Brussels (Brussels Morning) Danish Minister of Climate and Energy Dan Jørgensen says the country will end new hydrocarbons exploration in the North Sea as part of the plan to stop extraction of fossil fuels by 2050, BBC reported Friday.
The Danish government cancelled the last round of licensing for hydrocarbons exploration and exploitation on Thursday, with Jørgensen pointing out that the era of fossil fuels is drawing to an end.
The outcome of the last round of licensing was uncertain since French Total withdrew in October, leaving only one applicant remaining. Investor interest has waned due to economic factors, with oil prices dropping and costs of extraction increasing.
While it produces significantly less oil than non-EU members Norway or the UK, Denmark is the largest producer in the EU. According to BP, Denmark pumped 103,000 barrels per day last year from 55 drilling platforms exploiting 20 oil and gas fields.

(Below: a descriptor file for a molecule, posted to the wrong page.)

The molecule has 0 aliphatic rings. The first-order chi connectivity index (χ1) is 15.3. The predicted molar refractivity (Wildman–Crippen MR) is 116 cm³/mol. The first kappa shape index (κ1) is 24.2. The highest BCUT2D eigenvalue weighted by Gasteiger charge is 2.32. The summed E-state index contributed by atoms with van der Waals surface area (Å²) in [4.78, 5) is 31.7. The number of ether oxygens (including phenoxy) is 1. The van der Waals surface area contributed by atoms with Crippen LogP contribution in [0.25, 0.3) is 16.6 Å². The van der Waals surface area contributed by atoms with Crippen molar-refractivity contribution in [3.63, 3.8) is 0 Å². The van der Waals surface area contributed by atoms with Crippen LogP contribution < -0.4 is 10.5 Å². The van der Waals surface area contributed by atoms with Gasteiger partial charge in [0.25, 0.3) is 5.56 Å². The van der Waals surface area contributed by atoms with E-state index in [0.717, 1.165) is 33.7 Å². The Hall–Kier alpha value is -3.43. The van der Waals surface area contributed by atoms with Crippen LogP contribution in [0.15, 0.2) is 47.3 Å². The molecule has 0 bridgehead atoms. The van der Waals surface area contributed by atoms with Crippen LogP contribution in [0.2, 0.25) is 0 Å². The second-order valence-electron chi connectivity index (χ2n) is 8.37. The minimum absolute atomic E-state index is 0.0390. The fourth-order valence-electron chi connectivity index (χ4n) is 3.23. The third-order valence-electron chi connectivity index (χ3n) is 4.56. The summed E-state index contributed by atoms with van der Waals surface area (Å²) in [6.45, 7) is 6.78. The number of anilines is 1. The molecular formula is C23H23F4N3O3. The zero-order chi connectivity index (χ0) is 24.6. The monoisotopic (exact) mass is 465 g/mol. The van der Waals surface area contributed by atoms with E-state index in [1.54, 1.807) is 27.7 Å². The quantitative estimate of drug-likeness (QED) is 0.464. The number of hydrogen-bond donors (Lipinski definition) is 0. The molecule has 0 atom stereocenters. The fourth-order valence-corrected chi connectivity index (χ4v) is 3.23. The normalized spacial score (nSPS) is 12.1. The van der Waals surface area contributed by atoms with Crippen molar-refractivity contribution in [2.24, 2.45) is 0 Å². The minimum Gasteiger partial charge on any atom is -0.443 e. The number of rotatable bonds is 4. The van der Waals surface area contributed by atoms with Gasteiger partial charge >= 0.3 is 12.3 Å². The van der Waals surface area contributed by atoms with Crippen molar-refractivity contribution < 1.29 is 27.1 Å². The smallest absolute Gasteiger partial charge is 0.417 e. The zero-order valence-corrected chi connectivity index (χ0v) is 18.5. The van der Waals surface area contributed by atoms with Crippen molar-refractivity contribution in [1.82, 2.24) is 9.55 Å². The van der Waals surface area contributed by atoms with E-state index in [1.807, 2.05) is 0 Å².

Historic milestone decision
Jørgensen predicts that Denmark’s decision to end new exploration will resonate around the world given its status as the EU’s largest oil producer.The Ministry of Climate and Energy notes that the move could cost Denmark approximately 13 billion krona, about 1.268 billion euro. The decision is a historic milestone, Jørgensen says, since no other large oil producers have taken similar steps. Denmark, he added, wants to become climate neutral by 2050 and ending hydrocarbons exploration is a necessary step if that goal is to be achieved.
Denmark has set ambitious environmental protection goals, including plans to cut greenhouse gas emissions 70% in the period between 1990 and 2030 as it bids to reach net zero emissions by 2050. Both goals have been legislated for.
Denmark has been very vocal about fighting climate change. Since the 1970s, as the EU’s largest oil producer, it has earned billions of euro from its exploitation of North Sea oil fields, which helped finance its welfare system. The country has come under criticism lately for not pursuing its stated environmental goals more ambitiously, with its latest decision sending a stronger message.
Jørgensen notes that approximately 4,000 jobs in Denmark depend on oil and gas exploration and adds that new jobs should be created in the expanding offshore wind farming sector as well as in the development of carbon capture and storage technologies.